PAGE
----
What you need to know as a first-time buyer

Uncertainty surrounding the UK property and mortgage market has spread among first-time buyers.

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Mortgage products have been withdrawn, payments are doubling and lenders are withdrawing from agreed deals; Concern and uncertainty among Britons trying to buy a home soared last month after Finance Minister Kwasi Kwarteng announced his “mini-budget”.

His controversial plan includes tax cuts and more relaxed rules and regulations for businesses. As the UK’s cost of living crisis continues, Kwarteng argues his budget will boost growth. Critics say it will mostly help the rich and make the UK more unequal.

The mini-Budget had one positive for those trying to buy a home: stamp duty, a tax that many buyers have to pay when buying a property, was reduced.

Stamp duty cuts

Only people whose property is worth more than a certain threshold pay stamp duty, and for first-time buyers it was already set at a level higher than the average UK property price. before the mini-budget came into effect. Therefore, the changes do not affect many first-time buyers.

While the cuts will benefit some shoppers, the gains could be wiped out by other rising costs, says Paresh Raja, managing director of financial services firm Market Financial Solutions.

“The cuts in stamp duty […] it will definitely help. Unfortunately, a number of other factors are simultaneously making their lives more difficult: namely inflation, interest rates and mortgage market disruption,” he told CNBC Make It.

Francis Gill, a financial advisor at the London firm Humboldt Financial, has a similar opinion.

“For people who were very close to being able to afford a purchase but were still saving for stamp duty costs, this is a win and they should be able to bring their purchase date forward. However, what they have saved to SDLT [stamp duty] it’s probably going to be eaten up by the higher mortgage rates pretty quickly,” he said.

So what about mortgage rates?

The housing and mortgage sector has been particularly hard hit, with lenders pulling hundreds of mortgage deals or pricing them much higher after sovereign bond yields and the Bank’s rate expectations of England increased. This raised costs for borrowers, as the BOE’s base rate helps set the price of all types of loans and mortgages in Britain.

According to data from Moneyfacts, the average rate on a 2-year fixed mortgage topped 6% this week, up 2.25% from just a year ago. This could rise further, believes Nicholas Mendes, a mortgage technical manager at mortgage broker and adviser John Charcol.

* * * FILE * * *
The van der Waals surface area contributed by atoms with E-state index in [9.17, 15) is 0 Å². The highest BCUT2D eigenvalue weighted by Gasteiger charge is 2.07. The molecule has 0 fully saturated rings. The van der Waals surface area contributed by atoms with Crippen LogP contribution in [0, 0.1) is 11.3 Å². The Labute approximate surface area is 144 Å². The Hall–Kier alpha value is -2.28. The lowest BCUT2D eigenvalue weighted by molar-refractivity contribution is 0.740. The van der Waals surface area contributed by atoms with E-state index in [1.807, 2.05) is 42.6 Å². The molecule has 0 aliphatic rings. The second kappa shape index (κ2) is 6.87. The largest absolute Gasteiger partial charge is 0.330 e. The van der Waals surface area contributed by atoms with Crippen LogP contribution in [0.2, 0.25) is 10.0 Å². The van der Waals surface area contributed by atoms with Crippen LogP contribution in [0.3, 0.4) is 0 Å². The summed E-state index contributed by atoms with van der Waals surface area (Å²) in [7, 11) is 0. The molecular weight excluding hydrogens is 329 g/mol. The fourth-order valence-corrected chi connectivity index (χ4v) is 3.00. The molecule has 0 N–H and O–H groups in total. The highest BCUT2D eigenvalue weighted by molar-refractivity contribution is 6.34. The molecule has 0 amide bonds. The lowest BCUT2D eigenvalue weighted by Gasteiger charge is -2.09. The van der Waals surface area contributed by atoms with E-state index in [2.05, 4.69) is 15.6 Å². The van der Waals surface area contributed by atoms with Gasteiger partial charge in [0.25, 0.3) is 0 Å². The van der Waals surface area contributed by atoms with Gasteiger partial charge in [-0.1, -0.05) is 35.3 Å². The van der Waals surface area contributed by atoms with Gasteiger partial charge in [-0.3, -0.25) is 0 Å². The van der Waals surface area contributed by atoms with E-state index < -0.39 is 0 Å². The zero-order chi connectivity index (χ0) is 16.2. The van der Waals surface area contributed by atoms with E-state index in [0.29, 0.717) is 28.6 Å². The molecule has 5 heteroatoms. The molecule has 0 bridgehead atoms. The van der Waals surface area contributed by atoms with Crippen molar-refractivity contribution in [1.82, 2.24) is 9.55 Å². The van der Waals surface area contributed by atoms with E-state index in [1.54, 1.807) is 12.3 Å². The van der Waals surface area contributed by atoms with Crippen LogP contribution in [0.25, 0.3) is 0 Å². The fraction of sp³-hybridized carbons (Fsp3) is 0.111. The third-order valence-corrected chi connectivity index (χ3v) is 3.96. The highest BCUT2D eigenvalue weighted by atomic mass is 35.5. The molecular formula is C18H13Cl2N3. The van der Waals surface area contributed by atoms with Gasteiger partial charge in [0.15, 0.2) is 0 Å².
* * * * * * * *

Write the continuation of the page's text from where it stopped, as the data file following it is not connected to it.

“With rising lender costs, the volatile economic outlook and factoring in service levels and future rate increases, we could be looking at an average rate of 7% in the new year,” he said.

Many borrowers and future borrowers are already worried that they will not be able to pay the mortgage payments, which are established more than twice in thousands of cases. So research and expert advice is key for anyone looking for a mortgage deal at this time, Gill explains.

“Make sure your credit score is accurately reflected, make sure they speak to an independent broker, consider fixing for a period {…]and consider any early repayment charges,” he suggests.

“Talking to someone who can expertly analyze your situation is key. Really, really think if rates are that high in 2/3 years, (however long they’re considering fixing) if the mortgage is affordable,” he adds.

The market is pointing to a difficult 12 months

Nicholas Mendes

Technical Mortgage Manager at John Charcol

What about the housing market?

Markets are expecting a “difficult 12 months,” Mendes explains. Lenders could raise rates further and the prime mortgage rate could rise, while a recession and cost-of-living crisis are likely to put pressure on homeowners, he says.

But it may not all be doom and gloom as the next year unfolds.

“Property prices are expected to decline in 2023, just as we expect rates to decline slightly from their highs today,” Mendes explains.

Raja believes the markets could stabilize, or at least be less of a rollercoaster compared to the past two weeks. “The loan market will calm down after this particular turbulent period. We will no longer see such fluctuations in rates or products being scaled back,” he said.

This would at least alleviate some of the uncertainty that owners currently face.

For people trying to get on the property ladder, the chaos could even have some long-term upside as others are forced out of the property market, Gill notes.

“There might be an opportunity if a lot of buy2let owners leave the market, so there’s an influx of properties for sale and prices come down, maybe now they can get on the ladder,” he believes.

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